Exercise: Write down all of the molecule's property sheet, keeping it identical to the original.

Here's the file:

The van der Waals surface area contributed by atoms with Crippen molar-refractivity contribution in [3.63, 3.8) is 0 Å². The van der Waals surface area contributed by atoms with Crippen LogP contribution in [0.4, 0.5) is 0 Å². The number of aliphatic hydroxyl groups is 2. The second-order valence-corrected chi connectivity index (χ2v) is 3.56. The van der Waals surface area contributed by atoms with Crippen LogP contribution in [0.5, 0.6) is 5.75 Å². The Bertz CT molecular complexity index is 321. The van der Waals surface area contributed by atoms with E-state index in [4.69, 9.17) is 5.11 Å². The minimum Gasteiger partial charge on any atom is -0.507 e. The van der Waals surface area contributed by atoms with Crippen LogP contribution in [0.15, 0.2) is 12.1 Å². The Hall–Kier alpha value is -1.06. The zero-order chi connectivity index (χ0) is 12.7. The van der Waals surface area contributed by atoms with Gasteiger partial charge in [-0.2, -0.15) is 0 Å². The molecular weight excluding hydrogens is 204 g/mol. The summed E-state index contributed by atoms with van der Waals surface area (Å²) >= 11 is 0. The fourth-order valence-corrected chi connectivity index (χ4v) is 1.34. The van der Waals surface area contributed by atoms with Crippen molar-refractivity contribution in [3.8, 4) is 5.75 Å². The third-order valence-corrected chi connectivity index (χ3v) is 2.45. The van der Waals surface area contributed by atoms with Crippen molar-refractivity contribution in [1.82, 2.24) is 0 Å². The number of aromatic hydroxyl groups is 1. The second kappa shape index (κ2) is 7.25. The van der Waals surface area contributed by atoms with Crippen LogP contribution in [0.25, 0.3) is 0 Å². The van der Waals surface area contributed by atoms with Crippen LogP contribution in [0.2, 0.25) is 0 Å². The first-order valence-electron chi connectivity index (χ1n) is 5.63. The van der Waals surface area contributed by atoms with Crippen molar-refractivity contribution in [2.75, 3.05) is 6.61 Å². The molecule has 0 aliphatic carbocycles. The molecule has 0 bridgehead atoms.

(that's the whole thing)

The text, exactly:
The van der Waals surface area contributed by atoms with Crippen molar-refractivity contribution in [3.63, 3.8) is 0 Å². The van der Waals surface area contributed by atoms with Crippen LogP contribution in [0.4, 0.5) is 0 Å². The number of aliphatic hydroxyl groups is 2. The second-order valence-corrected chi connectivity index (χ2v) is 3.56. The van der Waals surface area contributed by atoms with Crippen LogP contribution in [0.5, 0.6) is 5.75 Å². The Bertz CT molecular complexity index is 321. The van der Waals surface area contributed by atoms with E-state index in [4.69, 9.17) is 5.11 Å². The minimum Gasteiger partial charge on any atom is -0.507 e. The van der Waals surface area contributed by atoms with Crippen LogP contribution in [0.15, 0.2) is 12.1 Å². The Hall–Kier alpha value is -1.06. The zero-order chi connectivity index (χ0) is 12.7. The van der Waals surface area contributed by atoms with Gasteiger partial charge in [-0.2, -0.15) is 0 Å². The molecular weight excluding hydrogens is 204 g/mol. The summed E-state index contributed by atoms with van der Waals surface area (Å²) >= 11 is 0. The fourth-order valence-corrected chi connectivity index (χ4v) is 1.34. The van der Waals surface area contributed by atoms with Crippen molar-refractivity contribution in [3.8, 4) is 5.75 Å². The third-order valence-corrected chi connectivity index (χ3v) is 2.45. The van der Waals surface area contributed by atoms with Crippen molar-refractivity contribution in [1.82, 2.24) is 0 Å². The number of aromatic hydroxyl groups is 1. The second kappa shape index (κ2) is 7.25. The van der Waals surface area contributed by atoms with Crippen LogP contribution in [0.25, 0.3) is 0 Å². The van der Waals surface area contributed by atoms with Crippen LogP contribution in [0.2, 0.25) is 0 Å². The first-order valence-electron chi connectivity index (χ1n) is 5.63. The van der Waals surface area contributed by atoms with Crippen molar-refractivity contribution in [2.75, 3.05) is 6.61 Å². The molecule has 0 aliphatic carbocycles. The molecule has 0 bridgehead atoms.